As anyone who has applied for SSDI and/or SSI knows there’s the rather long and tedious application to get through. As part of that application you have to provide as much medical evidence of your disability as you possibly can, and if you don’t have it to hand then you’re reliant on agencies, doctors and other health care organizations to come through for you and provide the information you need. The application process can take months and there’s still no guarantee that you’ll meet Social Security’s criteria for disability.
This isn’t the case for everyone, however, as back in October 2008 Social Security implemented the Compassionate Allowance initiative (CAL). This was designed to expedite the application process for applicants with certain conditions. The concept remains that upon reception of the application from someone with one of the listed conditions Social Security fast-tracks the process, determining eligibility for benefits based on a medical confirmation of the diagnosis alone. Social Security uses the latest software to identify the conditions not only by name but by key words or phrases so as to try and ensure that nobody falls through the cracks.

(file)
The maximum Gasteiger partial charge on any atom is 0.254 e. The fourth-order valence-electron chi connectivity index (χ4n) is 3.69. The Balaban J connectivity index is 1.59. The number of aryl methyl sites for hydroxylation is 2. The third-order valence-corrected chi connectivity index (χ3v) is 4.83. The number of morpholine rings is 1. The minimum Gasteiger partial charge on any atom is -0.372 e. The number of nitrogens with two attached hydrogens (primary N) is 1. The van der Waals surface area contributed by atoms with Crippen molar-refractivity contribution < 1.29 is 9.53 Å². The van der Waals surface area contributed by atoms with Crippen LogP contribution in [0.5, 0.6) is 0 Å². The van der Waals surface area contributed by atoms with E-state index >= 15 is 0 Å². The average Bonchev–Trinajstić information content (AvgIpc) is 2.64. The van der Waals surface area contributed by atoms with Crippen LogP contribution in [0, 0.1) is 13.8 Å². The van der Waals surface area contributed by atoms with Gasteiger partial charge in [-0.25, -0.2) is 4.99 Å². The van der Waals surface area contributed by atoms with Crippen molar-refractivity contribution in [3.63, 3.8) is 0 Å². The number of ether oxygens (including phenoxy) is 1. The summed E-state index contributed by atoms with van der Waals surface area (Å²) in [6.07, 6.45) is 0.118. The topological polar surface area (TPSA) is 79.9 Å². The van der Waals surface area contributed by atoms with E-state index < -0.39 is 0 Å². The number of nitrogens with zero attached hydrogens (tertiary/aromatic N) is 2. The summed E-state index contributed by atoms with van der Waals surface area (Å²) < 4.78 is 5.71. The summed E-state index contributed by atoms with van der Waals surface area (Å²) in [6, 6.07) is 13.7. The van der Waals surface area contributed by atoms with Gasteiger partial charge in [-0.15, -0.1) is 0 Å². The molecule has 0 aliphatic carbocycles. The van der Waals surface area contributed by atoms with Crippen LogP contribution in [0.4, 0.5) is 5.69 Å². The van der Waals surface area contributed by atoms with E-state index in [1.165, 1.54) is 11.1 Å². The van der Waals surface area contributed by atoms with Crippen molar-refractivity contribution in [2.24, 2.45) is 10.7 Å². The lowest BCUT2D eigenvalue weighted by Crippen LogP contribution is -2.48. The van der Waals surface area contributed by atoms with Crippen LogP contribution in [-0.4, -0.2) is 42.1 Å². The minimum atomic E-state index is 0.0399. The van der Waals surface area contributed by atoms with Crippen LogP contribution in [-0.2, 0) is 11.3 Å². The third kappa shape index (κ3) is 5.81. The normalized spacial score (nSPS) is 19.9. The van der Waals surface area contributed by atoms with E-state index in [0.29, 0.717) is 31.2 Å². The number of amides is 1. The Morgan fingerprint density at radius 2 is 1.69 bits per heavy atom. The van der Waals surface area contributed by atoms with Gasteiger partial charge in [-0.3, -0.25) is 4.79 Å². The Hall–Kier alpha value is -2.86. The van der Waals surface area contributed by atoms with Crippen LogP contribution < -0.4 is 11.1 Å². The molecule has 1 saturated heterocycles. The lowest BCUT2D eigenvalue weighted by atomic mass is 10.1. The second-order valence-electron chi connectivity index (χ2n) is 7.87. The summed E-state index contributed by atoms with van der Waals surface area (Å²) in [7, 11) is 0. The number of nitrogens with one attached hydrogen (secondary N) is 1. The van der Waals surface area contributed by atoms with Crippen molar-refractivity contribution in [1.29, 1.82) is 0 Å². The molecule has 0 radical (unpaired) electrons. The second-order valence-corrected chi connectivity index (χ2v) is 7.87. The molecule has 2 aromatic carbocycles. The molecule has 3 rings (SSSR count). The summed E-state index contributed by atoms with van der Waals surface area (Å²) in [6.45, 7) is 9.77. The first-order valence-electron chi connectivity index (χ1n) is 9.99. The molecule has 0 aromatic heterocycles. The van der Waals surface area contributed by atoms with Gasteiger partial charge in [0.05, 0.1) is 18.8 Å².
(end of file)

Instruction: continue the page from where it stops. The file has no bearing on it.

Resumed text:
Back in 2008 there were 50 conditions identified as qualifying for the CAL, they included certain cancers and rare conditions that affect children. Over the years the number of conditions has increased markedly and now stands at 233. Just recently five new conditions were added to the list. Those new additions are the assuredly esoteric Fibrolamellar Cancer, Megacystis Microcolon Intestinal Hypoperistalsis Syndrome (MMIHS), Megalencephaly Capillary Malformation Syndrome (MCAP), Superficial Siderosis of the Central Nervous System, and the catchily titled Tetrasomy 18p.
For more information about Compassionate Allowances, and a list of all the conditions you can go to: www.socialsecurity.gov/compassionateallowances.